39. Hickson, G. B., Clayton, E. W., Entman, S. S., Miller, C. S., Githens, P. B., Whetten-Goldstein, K., & Sloan, F. A. (1994). Obstetricians’ prior malpractice experience and patients’ satisfaction with care. Journal of the American Medical Association, 272, 1583–1587.Google Scholar
  40. Hickson, G. B., Clayton, E. W., Githens, P. B., & Sloan, F. A. (1992). Factors that prompted families to file medical malpractice claims following perinatal injuries. Journal of the American Medical Association, 267, 1359–1363.CrossRefPubMedGoogle Scholar
  41. Hojat, M., Louis, D. Z., Maio, V., & Gonnella, J. S. (2013). Empathy and health care quality [Editorial]. American Journal of Medical Quality, 28, 6–7. doi: 10.1177/1062860612464731.CrossRefPubMedGoogle Scholar
  42. Hojat, M., Louis, D. Z., Markham, F. W., Wender, R., Rabinowitz, C., & Gonnella, J. S. (2011). Physicians’ empathy and clinical outcomes in diabetic patients. Academic Medicine, 86, 359–364. doi: 10.1097/ACM.0b013e3182086fe1.CrossRefPubMedGoogle Scholar
  43. Hojat, M., Louis, D. Z., Maxwell, K., Markham, F., Wender, R., & Gonnella, J. S. (2011). A brief instrument to measure patient’s overall satisfaction with primary care physicians. Family Medicine, 43, 412–417.PubMedGoogle Scholar
  44. Hojat, M., & Xu, G. (2004). A visitor’s guide to effect sizes: Statistical versus practical (clinical) importance of research findings. Advances in Health Sciences Education, 9, 241–249.CrossRefPubMedGoogle Scholar
  45. Kaplan, R. M., & Simon, H. J. (1990). Compliance in medical care: Reconsideration of self-predictions. Annals of Behavioral Medicine, 12, 66–71.CrossRefGoogle Scholar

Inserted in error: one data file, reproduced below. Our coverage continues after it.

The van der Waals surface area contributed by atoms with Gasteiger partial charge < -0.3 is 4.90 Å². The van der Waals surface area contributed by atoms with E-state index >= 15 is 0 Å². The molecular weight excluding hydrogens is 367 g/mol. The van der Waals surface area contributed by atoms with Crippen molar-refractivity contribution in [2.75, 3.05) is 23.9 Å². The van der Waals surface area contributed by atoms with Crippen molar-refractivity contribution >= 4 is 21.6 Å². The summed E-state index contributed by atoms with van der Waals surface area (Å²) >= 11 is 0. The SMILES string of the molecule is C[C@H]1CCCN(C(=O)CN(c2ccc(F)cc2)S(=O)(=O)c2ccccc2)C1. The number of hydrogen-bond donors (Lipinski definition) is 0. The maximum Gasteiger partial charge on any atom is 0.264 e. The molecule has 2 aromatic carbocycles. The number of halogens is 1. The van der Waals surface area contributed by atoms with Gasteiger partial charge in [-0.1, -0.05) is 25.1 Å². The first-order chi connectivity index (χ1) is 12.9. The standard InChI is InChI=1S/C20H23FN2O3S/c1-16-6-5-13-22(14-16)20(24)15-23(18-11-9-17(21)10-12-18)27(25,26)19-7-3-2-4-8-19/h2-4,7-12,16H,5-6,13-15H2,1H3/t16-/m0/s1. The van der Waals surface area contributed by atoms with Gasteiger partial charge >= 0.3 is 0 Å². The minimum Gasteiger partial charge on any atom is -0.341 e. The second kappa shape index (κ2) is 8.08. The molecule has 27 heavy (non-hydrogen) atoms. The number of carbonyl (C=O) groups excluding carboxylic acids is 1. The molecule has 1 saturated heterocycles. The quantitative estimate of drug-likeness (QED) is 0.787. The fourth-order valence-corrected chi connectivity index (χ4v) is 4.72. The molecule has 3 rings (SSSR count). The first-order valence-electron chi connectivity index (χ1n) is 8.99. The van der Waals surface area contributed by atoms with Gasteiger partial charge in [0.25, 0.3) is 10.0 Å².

46. Kelman, H. C. (1958). Compliance, identification, and internalization: Three processes of attitude change. Conflict Resolution, 2, 51–60.CrossRefGoogle Scholar
  47. Kendall, P. C., & Wilcox, C. E. (1980). Cognitive behavioral treatment for impulsivity: Concrete versus conceptual training in non-self-controlled problem children. Journal of Counseling and Clinical Psychology, 48, 80–91.CrossRefGoogle Scholar
  48. Kenny, D. T. (1995). Determinants of patient satisfaction with the medical consultation. Psychology and Health, 10, 427–437.CrossRefGoogle Scholar
  49. Kim, S. S., Kaplowitz, S., & Johnston, M. V. (2004). The effects of physician empathy on patient satisfaction and compliance. Evaluation and the Health Professions, 27, 237–251.CrossRefPubMedGoogle Scholar
  50. Korsch, B. M., Gozzi, E. K., & Francis, V. (1968a). Gaps in doctor-patient interaction and patient satisfaction. Pediatrics, 42, 855–871.PubMedGoogle Scholar
  51. Korsch, B. M., Gozzi, E. K., & Francis, V. (1968b). Gaps in doctor-patient communication: I. Doctor-patient interaction and patient satisfaction. Pediatrics, 42, 855–871.PubMedGoogle Scholar
  52. Kurtz, R. R., & Grummon, D. L. (1972). Different approaches to the measurement of therapist empathy and their relationship to therapy outcomes. Journal of Consulting and Clinical Psychology, 39, 106–115.CrossRefPubMedGoogle Scholar